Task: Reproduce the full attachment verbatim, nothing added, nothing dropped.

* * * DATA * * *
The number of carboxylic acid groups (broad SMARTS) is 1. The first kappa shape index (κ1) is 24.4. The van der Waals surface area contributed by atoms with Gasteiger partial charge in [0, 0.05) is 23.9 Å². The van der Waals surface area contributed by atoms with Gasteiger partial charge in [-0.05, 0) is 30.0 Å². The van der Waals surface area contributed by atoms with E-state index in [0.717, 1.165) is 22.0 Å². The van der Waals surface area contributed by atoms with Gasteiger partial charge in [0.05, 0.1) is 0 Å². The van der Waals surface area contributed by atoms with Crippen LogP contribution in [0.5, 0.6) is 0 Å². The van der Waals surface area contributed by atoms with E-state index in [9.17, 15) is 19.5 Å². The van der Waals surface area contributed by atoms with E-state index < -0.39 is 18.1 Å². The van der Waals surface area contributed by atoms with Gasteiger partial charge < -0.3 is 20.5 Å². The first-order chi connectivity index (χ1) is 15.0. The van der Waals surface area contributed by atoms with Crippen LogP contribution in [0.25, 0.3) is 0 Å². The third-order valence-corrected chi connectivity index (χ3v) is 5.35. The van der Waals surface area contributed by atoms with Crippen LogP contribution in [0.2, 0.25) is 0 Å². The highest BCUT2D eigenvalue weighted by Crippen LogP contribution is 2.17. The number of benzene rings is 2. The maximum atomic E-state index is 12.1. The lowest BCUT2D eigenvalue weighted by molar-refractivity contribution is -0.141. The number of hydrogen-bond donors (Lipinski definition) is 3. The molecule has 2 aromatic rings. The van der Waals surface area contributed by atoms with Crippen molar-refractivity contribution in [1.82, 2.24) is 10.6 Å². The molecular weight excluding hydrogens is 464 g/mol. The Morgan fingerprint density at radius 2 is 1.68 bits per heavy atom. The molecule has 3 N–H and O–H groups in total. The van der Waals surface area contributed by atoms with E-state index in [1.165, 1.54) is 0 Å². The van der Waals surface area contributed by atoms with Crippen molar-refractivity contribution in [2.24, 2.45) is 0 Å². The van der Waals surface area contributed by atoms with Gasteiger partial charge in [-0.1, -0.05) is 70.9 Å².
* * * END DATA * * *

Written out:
The number of carboxylic acid groups (broad SMARTS) is 1. The first kappa shape index (κ1) is 24.4. The van der Waals surface area contributed by atoms with Gasteiger partial charge in [0, 0.05) is 23.9 Å². The van der Waals surface area contributed by atoms with Gasteiger partial charge in [-0.05, 0) is 30.0 Å². The van der Waals surface area contributed by atoms with E-state index in [0.717, 1.165) is 22.0 Å². The van der Waals surface area contributed by atoms with Gasteiger partial charge in [0.05, 0.1) is 0 Å². The van der Waals surface area contributed by atoms with Crippen LogP contribution in [0.5, 0.6) is 0 Å². The van der Waals surface area contributed by atoms with E-state index in [9.17, 15) is 19.5 Å². The van der Waals surface area contributed by atoms with E-state index < -0.39 is 18.1 Å². The van der Waals surface area contributed by atoms with Gasteiger partial charge < -0.3 is 20.5 Å². The first-order chi connectivity index (χ1) is 15.0. The van der Waals surface area contributed by atoms with Crippen LogP contribution in [0.25, 0.3) is 0 Å². The third-order valence-corrected chi connectivity index (χ3v) is 5.35. The van der Waals surface area contributed by atoms with Crippen LogP contribution in [0.2, 0.25) is 0 Å². The highest BCUT2D eigenvalue weighted by Crippen LogP contribution is 2.17. The number of benzene rings is 2. The maximum atomic E-state index is 12.1. The lowest BCUT2D eigenvalue weighted by molar-refractivity contribution is -0.141. The number of hydrogen-bond donors (Lipinski definition) is 3. The molecule has 2 aromatic rings. The van der Waals surface area contributed by atoms with Crippen molar-refractivity contribution in [1.82, 2.24) is 10.6 Å². The molecular weight excluding hydrogens is 464 g/mol. The Morgan fingerprint density at radius 2 is 1.68 bits per heavy atom. The molecule has 3 N–H and O–H groups in total. The van der Waals surface area contributed by atoms with E-state index in [1.165, 1.54) is 0 Å². The van der Waals surface area contributed by atoms with Crippen molar-refractivity contribution in [2.24, 2.45) is 0 Å². The van der Waals surface area contributed by atoms with Gasteiger partial charge in [-0.1, -0.05) is 70.9 Å².